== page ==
As summer heats up, so does the summer festival season in New York City. Theater festivals are a wonderful way for artists and audiences to get what they need most: each other. These Off- and Off-Off Broadway festivals offer an abundance of affordable, convenient theater and give writers, directors and performers a chance to practice their craft with low overhead.
The Midtown International Theater Festival (MITF) begins its seventh season on Monday, July 17. It dares to brave the rough, largely undeveloped landscape of the Garment District, a region not generally known for a plethora of cultural offerings. The four theaters hosting MITF shows are located on the same block of West 36th Street. The venues are small, and the scale of MITF is more intimate than the sprawling New York International Fringe Festival held downtown. Forty shows will be presented between July 17 and August 6, with enough variety to satisfy a choosy audience.
The shows at MITF are in various stages of development, from staged readings and studio productions to full-length mainstage presentations. There are dramas, comedies, solo performances, and something listed as a “multimedia/collage” (that show is called The Answer is Horse, if you’re interested). No event runs longer than 90 minutes.
Unlike other festivals, the MITF is less
intensely juried in its selection process. John Chatterton,
the festival’s Executive Director, works with two
artistic directors who are responsible for creating the
season’s line-up. The co-artistic directors recruit
participants from theater professionals they’ve worked
with or whose work they admire, and choose the selections
they like best from the applicant pool. MITF also offers
several flexible producing plans that are ideal for Off-Off-Broadway
productions. These range from full festival support (with
the biggest box office split) to “pay up front”
plans that allow companies to pay for the space at a discounted
rate and receive the largest gross of the ticket sales.
“Giving people options makes them happy,” Chatterton
John Chatterton is no stranger to the Off-Off Broadway community: thirteen years ago he founded “OOBR: The Off-Off-Broadway Review,” a publication of theater listings and reviews. “Off-Off Broadway has gotten more serious; there are fewer marginal theaters, due to expense, you’ve got to have your act together.” Thus, he maintains, a festival is a great place to get your “sea legs.” An artist can gain exposure with less risk and concentrate on the show itself. “This is why we have more festivals,” he surmises. “For artists, it’s a step on the professional ladder. Your voice can be heard.” Chatterton also finds that festivals are a great way for participants to network with other theater practitioners.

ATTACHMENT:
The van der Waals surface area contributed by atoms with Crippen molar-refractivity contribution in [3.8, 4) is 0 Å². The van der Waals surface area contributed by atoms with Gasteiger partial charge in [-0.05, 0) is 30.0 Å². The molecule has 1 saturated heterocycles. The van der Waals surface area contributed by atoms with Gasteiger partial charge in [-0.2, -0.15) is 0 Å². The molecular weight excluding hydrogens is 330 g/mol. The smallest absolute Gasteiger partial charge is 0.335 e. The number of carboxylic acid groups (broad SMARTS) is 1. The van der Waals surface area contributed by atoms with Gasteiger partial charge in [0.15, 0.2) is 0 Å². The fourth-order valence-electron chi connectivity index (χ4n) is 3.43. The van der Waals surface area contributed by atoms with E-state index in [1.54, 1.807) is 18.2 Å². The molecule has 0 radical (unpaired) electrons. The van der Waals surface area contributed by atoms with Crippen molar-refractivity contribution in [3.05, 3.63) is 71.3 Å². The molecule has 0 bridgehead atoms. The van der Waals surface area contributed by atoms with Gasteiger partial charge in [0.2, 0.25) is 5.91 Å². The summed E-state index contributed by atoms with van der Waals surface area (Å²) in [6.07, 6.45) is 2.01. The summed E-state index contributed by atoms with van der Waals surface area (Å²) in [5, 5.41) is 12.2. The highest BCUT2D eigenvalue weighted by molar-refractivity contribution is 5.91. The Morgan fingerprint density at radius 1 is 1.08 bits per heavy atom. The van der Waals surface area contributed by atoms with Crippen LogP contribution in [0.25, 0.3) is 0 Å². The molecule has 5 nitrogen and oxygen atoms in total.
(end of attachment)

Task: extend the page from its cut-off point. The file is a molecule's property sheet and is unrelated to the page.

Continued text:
What does it take to run a three-week theater festival? “Logistics,” Chatterton firmly replies. “I’m very fortunate to have Emileena execute the logistics.” He’s referring to Emileena Pedigo, the festival’s full-time managing director. It’s her job to hire the festival staff and ensure that the schedule runs smoothly. Along with Emileena, Chatterton has four full-time reports: Judd Hollander, in charge of publicity; Bob Ost, who oversees festival marketing; and lighting designer Carrie Yacono, who coordinates rep plots for all four theaters. Other staff members operate on a part-time or volunteer basis.
Logistics seem to be paying off. Over the last seven years, MITF has doubled the number of productions and seen a steady improvement on the business side due, in large part, to great organization. They’ve cut the number of shows per production from seven to five, and try to seek out shows that allow for more flexibility with programming. The festival tries to operate as a support system for the participants while encouraging them to market themselves. Not only does this place the business responsibilities with those with the most vested interest (the producers of the individual shows), it also allows MITF to keep its own costs down.
Looking forward, Chatterton hopes to continue to expand cautiously and find new ways to promote the festival. However, he’s not concerned that MITF might be dwarfed by FringeNYC or festivals with larger budgets. “I’m encouraged by the proliferation of festivals.” He cites them as a great way to grow an audience base – especially with ticket prices under $20 – and to filter out less-serious offerings.
“My mission in life is to get the general public comfortable with the idea of going to Off-Off Broadway plays,” Chatterton states. Fortunately, the Midtown International Theater Festival, along with all of the summer theater festivals, offers audiences ample opportunity to do just that.